Monday, June 29, 2009

5 Banjo Rated Shawnee State Forest Gravel Road Ride Adventure

All too often I hear riders describe themselves as roadies or mountain bikers. Personally, I love the middle ground, a foot on the pave' and the other on the hard pack. I shouldn't have, but I missed out on a real adventure on Sunday, June 21st. This ride was a fire-road oddessy through southern Ohio's Shawnee State Forest, an adventure featuring gravel roads through pristine Ohio wilderness with pitches of 29 to 34 percent, with nary a soul in sight, except for the dogs. Welcome to Banjo pickin' country. Today's post comes from guest blogger, ride organizer and dog dodger Jim Katenkamp.

This past Sunday, June 21st, I recruited a few asphalt loving road biking friends and coerced them into going back in time, when roads were skinny and paved only with hard packed dirt and loose stone. For our adventure we were heading to ride the unpaved double track and gravel roads of Shawnee State Forest. The course profile is pictured above.

I have ridden road bikes for years but never have I gone off road. I was a little uneasy about this ride in the beginning. I thought to myself, "I’m going to do 50 – 55 miles on a 36 pound mountain bike with the forecast calling a high in the upper 80’s?" To compound the issue, at the start of the ride our tour guide Michael informed us that some of the areas we were going to ride through are classified by banjos with five banjos being the worse. Nice. That really calmed my nerves, especially while wearing spandex in the woods.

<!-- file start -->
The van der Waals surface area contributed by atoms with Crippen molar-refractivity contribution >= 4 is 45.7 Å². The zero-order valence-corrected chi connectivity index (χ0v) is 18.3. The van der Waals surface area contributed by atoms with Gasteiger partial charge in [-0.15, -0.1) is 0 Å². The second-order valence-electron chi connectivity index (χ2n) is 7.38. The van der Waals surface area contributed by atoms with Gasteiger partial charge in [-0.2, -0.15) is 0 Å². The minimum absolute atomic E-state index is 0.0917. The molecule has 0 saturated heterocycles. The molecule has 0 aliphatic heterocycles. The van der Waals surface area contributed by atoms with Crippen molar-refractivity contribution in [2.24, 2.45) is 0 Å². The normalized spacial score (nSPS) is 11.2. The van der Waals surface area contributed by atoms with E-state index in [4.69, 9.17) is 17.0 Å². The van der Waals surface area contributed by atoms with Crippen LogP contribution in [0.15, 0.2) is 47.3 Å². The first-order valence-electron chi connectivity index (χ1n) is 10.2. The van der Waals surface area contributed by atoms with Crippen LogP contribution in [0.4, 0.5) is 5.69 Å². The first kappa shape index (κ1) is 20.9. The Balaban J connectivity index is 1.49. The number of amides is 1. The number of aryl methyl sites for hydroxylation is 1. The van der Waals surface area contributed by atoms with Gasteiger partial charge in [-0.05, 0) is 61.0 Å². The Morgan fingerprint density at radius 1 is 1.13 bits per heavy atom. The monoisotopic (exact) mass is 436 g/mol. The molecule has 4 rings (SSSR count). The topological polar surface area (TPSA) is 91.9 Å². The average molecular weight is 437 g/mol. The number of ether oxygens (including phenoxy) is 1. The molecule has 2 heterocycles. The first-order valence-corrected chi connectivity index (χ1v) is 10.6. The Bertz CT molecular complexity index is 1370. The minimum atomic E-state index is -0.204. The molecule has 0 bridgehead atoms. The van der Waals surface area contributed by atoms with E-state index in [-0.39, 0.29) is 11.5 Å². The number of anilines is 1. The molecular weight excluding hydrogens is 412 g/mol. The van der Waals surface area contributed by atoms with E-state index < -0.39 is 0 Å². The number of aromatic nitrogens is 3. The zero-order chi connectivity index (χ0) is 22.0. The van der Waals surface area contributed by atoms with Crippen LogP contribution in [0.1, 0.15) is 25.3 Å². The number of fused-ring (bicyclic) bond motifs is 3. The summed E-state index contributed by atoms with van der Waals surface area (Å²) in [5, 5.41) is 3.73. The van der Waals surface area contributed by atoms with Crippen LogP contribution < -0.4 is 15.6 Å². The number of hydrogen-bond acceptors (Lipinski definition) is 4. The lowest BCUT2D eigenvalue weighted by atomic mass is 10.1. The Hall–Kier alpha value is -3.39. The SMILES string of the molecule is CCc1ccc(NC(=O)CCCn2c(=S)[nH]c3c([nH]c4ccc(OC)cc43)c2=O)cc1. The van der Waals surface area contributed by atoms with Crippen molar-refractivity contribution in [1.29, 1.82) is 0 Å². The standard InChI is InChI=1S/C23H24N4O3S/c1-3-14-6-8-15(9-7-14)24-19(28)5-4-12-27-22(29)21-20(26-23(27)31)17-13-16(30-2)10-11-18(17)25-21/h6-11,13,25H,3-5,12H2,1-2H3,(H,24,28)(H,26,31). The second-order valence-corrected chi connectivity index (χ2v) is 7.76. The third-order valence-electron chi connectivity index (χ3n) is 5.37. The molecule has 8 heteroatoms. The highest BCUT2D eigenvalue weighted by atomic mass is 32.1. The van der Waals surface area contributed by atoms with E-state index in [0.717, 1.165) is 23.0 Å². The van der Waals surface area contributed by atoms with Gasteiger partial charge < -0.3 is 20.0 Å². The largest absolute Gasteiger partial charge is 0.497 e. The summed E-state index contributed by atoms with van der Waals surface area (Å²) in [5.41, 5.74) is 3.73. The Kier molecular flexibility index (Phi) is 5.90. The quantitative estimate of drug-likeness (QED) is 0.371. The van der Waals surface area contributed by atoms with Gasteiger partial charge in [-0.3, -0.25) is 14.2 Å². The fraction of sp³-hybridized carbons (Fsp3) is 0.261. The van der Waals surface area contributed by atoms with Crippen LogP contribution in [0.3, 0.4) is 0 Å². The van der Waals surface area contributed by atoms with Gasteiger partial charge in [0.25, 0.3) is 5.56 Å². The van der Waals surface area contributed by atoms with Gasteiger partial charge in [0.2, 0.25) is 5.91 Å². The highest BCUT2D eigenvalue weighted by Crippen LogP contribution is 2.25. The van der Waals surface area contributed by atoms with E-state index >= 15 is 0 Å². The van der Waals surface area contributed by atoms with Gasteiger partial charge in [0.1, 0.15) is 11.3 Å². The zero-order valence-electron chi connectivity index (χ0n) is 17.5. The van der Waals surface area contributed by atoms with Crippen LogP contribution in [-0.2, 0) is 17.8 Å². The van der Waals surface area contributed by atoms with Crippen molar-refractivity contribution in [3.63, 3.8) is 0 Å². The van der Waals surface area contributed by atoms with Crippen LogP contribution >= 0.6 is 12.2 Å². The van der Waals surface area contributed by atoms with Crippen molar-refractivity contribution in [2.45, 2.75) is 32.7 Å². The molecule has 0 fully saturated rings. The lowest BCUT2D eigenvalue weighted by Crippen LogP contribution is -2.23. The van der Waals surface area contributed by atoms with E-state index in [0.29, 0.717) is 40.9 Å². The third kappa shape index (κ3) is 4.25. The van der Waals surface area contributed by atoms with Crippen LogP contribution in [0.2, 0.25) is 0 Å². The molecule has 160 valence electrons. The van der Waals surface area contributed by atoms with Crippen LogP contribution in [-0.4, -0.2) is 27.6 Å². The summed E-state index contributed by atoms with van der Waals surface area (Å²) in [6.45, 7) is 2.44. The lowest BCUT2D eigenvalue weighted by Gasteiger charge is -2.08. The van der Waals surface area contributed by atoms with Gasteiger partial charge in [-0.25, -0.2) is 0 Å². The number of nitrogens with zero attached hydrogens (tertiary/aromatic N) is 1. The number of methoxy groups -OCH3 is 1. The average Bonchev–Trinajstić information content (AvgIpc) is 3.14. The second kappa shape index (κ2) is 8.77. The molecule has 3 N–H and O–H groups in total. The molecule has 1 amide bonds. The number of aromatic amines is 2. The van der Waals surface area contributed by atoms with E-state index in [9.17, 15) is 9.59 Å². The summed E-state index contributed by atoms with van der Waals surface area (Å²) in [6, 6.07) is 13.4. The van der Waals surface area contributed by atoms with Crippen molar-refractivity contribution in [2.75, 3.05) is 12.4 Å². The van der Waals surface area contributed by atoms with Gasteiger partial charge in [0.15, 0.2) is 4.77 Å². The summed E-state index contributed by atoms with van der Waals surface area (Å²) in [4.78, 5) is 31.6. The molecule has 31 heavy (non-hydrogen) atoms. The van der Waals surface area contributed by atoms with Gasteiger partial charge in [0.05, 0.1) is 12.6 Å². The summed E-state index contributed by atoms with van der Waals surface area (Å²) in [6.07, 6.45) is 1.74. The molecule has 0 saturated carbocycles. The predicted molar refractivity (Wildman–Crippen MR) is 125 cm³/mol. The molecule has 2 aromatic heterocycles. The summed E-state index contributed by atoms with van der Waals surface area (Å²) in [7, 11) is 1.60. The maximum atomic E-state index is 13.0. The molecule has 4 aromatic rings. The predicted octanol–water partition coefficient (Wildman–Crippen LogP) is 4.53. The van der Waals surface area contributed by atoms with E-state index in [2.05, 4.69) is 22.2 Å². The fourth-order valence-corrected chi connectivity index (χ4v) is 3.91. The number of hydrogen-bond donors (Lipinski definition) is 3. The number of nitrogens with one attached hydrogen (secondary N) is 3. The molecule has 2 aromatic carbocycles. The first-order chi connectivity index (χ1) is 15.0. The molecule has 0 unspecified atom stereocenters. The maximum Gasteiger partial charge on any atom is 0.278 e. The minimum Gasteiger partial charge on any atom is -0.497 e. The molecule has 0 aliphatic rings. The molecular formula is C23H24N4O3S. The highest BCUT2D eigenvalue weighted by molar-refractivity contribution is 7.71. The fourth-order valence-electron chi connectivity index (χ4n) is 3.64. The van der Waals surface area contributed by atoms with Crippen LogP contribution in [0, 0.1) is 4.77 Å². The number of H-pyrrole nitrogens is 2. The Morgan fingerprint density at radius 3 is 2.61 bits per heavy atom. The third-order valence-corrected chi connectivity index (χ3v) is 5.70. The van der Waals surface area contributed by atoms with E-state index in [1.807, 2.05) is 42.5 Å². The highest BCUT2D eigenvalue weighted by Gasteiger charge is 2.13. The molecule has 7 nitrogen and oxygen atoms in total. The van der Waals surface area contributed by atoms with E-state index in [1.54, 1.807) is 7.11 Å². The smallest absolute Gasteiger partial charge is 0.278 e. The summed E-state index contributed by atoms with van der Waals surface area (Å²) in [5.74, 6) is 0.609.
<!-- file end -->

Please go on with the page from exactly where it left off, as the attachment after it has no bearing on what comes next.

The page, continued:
After riding 10 miles we regrouped at a church. As we left the church and started down Carter Run Rd, I quickly realized we should have stopped in, said a prayer and lit a few candles. Only a couple hundred yards down the road I went around a bend and I almost ran into Michael. He had slowed abruptly because the road was so steep and in such a poor shape. I went around Michael and could not believe the size of the ruts and the steepness of the road. After getting to the bottom of the hill I took pictures of everyone else as they descended. Later when I got home and looked up Carter Run Road on Topo USA I found out it has an average grade of 29 percent with a maximum grade of 34 percent. That's a five banjo hill.

As it happens on so many rides, the riders in front stir up the dogs and those in the back fend for their lives. Near the end of the ride and finally back on asphalt, peacefully rolling down a hill this really big mean dog comes running at us full tilt from a nearby house. He wants a piece of somebody real bad. Guess who's in back? Not as easy to outsprint a dog on the mountain bike compared to my road bike. I sped up and eyed a bridge with a turn on the other side. The big gnarly dog was closing. Within seconds of reaching the bridge, it didn’t look like the boards were fastened properly. Some, in the middle, bowed badly. Michael and I went flying across the bridge! I yelled “right” to those in front. I had never ridden this road and hoped I made the right call. I didn’t want to back track past that dog. Thankfully the bridge acted as one of those cattle crossings stopping the dog in his tracks after we had made the turn.

PS: All dogs aside, Jim's planning a return trip in the fall.

1 comment:

Anonymous said...

Sounds great. I love long rides on dirt/gravel/pavement, and wanted something faster than my old "comfort hybrid" - any bike recommendation for these types of rides?